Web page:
The recommended approach for looking up an EJB component in a remote Enterprise Server from a client that is a servlet or EJB component is to use the Interoperable Naming Service syntax. Host and port information is prepended to any global JNDI names and is automatically resolved during the lookup. The syntax for an interoperable global name is as follows:
This makes the programming model for accessing EJB components in another Enterprise Server exactly the same as accessing them in the same server. The deployer can change the way the EJB components are physically distributed without having to change the code.
For Java EE components, the code still performs a java:comp/env lookup on an EJB reference. The only difference is that the deployer maps the ejb-reference element to an interoperable name in an Enterprise Server deployment descriptor file instead of to a simple global JNDI name.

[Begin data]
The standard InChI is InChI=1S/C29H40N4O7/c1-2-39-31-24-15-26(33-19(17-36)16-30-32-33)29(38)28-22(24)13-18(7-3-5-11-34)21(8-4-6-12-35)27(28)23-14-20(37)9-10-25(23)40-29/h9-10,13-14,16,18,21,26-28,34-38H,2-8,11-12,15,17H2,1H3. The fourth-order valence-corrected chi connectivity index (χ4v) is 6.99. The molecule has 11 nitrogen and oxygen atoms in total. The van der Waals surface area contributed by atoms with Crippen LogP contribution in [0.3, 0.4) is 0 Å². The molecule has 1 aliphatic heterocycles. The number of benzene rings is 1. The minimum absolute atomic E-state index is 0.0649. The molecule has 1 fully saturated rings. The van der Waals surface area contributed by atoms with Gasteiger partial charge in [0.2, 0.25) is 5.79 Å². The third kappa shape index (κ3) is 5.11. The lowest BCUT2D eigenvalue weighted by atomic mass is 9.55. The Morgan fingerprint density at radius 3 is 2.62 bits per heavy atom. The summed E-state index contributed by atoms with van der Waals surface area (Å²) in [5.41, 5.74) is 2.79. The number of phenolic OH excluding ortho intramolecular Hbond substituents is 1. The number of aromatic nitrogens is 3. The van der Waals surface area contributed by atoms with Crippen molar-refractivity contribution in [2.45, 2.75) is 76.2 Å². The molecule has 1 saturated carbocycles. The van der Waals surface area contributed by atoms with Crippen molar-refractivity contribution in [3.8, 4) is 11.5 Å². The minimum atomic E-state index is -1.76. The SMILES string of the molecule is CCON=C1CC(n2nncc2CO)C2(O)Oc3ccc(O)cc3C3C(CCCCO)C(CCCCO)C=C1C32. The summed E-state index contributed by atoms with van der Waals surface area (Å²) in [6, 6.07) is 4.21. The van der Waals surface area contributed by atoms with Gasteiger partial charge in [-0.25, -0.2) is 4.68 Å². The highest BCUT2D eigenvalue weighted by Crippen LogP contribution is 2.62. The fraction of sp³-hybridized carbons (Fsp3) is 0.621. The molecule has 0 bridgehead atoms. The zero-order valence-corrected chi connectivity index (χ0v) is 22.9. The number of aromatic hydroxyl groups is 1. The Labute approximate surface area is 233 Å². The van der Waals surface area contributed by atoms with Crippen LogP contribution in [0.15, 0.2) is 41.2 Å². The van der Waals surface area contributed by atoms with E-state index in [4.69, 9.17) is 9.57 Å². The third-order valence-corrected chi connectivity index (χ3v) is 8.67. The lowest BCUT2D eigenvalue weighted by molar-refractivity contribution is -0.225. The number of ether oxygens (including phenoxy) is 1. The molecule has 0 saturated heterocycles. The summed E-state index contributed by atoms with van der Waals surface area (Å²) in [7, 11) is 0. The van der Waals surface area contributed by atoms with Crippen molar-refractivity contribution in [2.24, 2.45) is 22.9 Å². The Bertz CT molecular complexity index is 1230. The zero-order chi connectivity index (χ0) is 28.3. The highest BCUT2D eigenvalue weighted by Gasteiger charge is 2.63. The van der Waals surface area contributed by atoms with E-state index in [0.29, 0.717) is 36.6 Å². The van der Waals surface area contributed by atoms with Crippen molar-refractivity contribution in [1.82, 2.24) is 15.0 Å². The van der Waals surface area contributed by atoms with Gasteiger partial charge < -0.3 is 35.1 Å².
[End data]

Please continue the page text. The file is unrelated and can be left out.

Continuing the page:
For example, suppose a servlet looks up an EJB reference using java:comp/env/ejb/Foo, and the target EJB component has a global JNDI name of a/b/Foo.
The ejb-ref element in sun-web.xml looks like this:
<ejb-ref> <ejb-ref-name>ejb/Foo</ejb-ref-name> <jndi-name>corbaname:iiop:host:port#a/b/Foo</jndi-name> <ejb-ref>
The code looks like this:
Context ic = new InitialContext(); Object o = ic.lookup("java:comp/env/ejb/Foo");
For a client that doesn’t run within a Java EE container, the code just uses the interoperable global name instead of the simple global JNDI name. For example:
Context ic = new InitialContext(); Object o = ic.lookup("corbaname:iiop:host:port#a/b/Foo");
Objects stored in the interoperable naming context and component-specific (java:comp/env) naming contexts are transient. On each server startup or application reloading, all relevant objects are re-bound to the namespace.